The school typifies the design philosophy this architectural firm implemented in many of its school commissions in Texas and the United States. Conceived as “educational shopping centers,” as described in the architectural literature of the time, the decentralized design spreads out as separate buildings and outdoor activity areas. The complex is oriented diagonally to the city grid to catch the prevailing breezes and the north light. The one-story, one-room-deep, flat-roofed classroom pavilions are protected from direct sunlight by deep overhangs supported by steel I-beams that extend from the interior and create covered walkways to minimize noise as students circulate between facilities in the open air.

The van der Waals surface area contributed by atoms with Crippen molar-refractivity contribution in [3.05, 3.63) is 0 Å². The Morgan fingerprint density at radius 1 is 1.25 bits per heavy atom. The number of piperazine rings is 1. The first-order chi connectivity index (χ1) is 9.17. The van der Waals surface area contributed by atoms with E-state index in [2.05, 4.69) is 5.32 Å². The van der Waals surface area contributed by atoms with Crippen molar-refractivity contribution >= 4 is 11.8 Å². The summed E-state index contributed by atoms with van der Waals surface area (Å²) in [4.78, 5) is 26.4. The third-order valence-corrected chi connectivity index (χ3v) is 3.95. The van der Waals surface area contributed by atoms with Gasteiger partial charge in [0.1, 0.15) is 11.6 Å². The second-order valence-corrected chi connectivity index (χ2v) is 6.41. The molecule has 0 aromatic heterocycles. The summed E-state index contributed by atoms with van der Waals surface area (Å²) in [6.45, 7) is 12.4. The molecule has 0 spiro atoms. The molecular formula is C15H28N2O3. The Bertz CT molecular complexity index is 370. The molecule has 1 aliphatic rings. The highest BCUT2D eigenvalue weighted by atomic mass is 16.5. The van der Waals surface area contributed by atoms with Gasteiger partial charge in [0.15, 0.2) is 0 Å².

North of the railroad tracks in the Hispanic sector at 218 E. Juarez Avenue, the Helen W. Buell School (1928), by Harvey P. Smith, is constructed in a restrained version of Spanish Mediterranean in buff brick with simple cast-stone detailing. It recalls Pharr's early history when it served as the community's designated “Mexican School.”